By GREGORY ZELLER //
Long Island political, environmental and labor leaders are calling on Washington to quit stalling and finally designate a final Wind Energy Area in New York waters.
On Wednesday – after sending a letter to U.S. Department of the Interior Secretary David Bernhardt formally calling for the designation, signed by a bipartisan selection of New York’s Congressional delegation – U.S. Rep. Kathleen Rice (D-NY 4) joined local environmental and labor leaders in Long Beach to bang the offshore-wind drum.
The DOI’s Bureau of Ocean Energy Management was scheduled to announce national Wind Energy Areas – including details on developable areas within the New York-New Jersey Bight, a roughly triangular slice of Atlantic coastal waters straddling the two states – in early 2019, but final designations still have not been made.
The delay – not surprising from a federal administration desperately clinging to fossil fuels and fearful of noise cancer – is stymying lease auctions, where developers bid on the rights to apply for federal wind-project permits.
And that’s enough of that, according to Citizens Campaign for the Environment Executive Director Adrienne Esposito, who noted Wednesday, “We cannot afford to wait as the federal government drags its feet in designating wind-energy development areas.”
“Climate change impacts are already a reality on Long Island,” Esposito said. “We are documenting sea-level rise, warmer temperatures, a loss of cold-water species, ocean acidification and extreme weather events that put our health, ecosystem and communities in danger.
“New York must meet its renewable-energy goals, decarbonize the power sector and implement a just transition away from fossil fuels if we are going to fight climate change locally,” she added. “Action today will keep us safer tomorrow.”
The letter makes similar ecological points – and even dangles a golden carrot, noting the federal government stands to receive $447 million in Fiscal Year 2021 revenue from national offshore-wind lease sales, with “a large portion of that” generated by New York Bight developments.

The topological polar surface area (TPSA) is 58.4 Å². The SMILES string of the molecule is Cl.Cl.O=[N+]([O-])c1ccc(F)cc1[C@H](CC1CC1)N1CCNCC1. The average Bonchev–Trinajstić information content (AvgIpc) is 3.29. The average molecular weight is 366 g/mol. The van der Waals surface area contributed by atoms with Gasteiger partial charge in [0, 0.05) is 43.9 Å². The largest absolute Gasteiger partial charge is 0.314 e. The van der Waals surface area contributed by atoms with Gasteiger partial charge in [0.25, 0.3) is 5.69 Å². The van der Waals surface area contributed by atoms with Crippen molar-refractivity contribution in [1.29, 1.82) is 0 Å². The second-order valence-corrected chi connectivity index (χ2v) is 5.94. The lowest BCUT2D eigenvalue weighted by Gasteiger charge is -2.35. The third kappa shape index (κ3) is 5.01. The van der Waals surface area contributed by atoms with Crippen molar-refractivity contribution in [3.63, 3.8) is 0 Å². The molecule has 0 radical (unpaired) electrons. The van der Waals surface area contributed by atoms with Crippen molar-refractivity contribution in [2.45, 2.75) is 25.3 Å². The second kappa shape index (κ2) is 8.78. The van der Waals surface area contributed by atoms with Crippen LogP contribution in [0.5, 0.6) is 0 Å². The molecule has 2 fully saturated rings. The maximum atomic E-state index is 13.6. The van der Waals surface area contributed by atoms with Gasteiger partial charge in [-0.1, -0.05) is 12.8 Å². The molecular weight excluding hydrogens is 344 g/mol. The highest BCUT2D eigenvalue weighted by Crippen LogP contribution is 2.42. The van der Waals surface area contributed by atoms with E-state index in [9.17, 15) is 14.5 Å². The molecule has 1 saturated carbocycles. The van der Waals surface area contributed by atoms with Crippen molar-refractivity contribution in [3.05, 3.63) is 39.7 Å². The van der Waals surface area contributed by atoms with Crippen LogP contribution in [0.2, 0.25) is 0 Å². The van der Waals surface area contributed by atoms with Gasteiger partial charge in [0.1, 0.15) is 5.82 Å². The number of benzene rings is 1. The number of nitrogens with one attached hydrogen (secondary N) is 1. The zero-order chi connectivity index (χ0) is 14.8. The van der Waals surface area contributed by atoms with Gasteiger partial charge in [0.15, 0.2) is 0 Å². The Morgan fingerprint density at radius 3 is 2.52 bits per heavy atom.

Signed by Rice and 11 other New York delegates – including Long Island-based U.S. Rep. Tom Suozzi (D-NY 3) and one Republican, northwesternmost New York’s Tom Reed (R-NY 23) – the letter notes a regional commitment to developing 9,000 megawatts of offshore-wind power by 2035 (enough to power six million homes) and a slew of inherent environmental and economic advantages.
It also presses the Department of the Interior to commit or get off the pot, so to speak: “We urge DOI to move the designation process forward by issuing final WEAs for the [New York Bight] as soon as possible, followed by immediately advancing to a competitive leasing auction.”
Such actions (and auctions) are critical to regional economics: “Additional investments in offshore wind and renewable energy jobs will help strengthen the Long Island economy,” Long Island Association President and CEO Kevin Law said in a statement.
They are an ecological imperative: “[Offshore-wind development] represents an untapped potential for Long Island to lead New York State’s effort to reduce its carbon footprint,” noted New York League of Conservation Voters President Julie Tighe.
And at the end of the day, they’re “the only chance we have against climate change,” according to Rice.
“Delaying these projects is not only harmful to the environment and to public health, but also a hinderance to our economy, which will reap the rewards of thousands of new jobs from this industry,” the congresswoman added. “The Department of Interior must move this process forward and clear the way for new offshore wind projects to get underway.”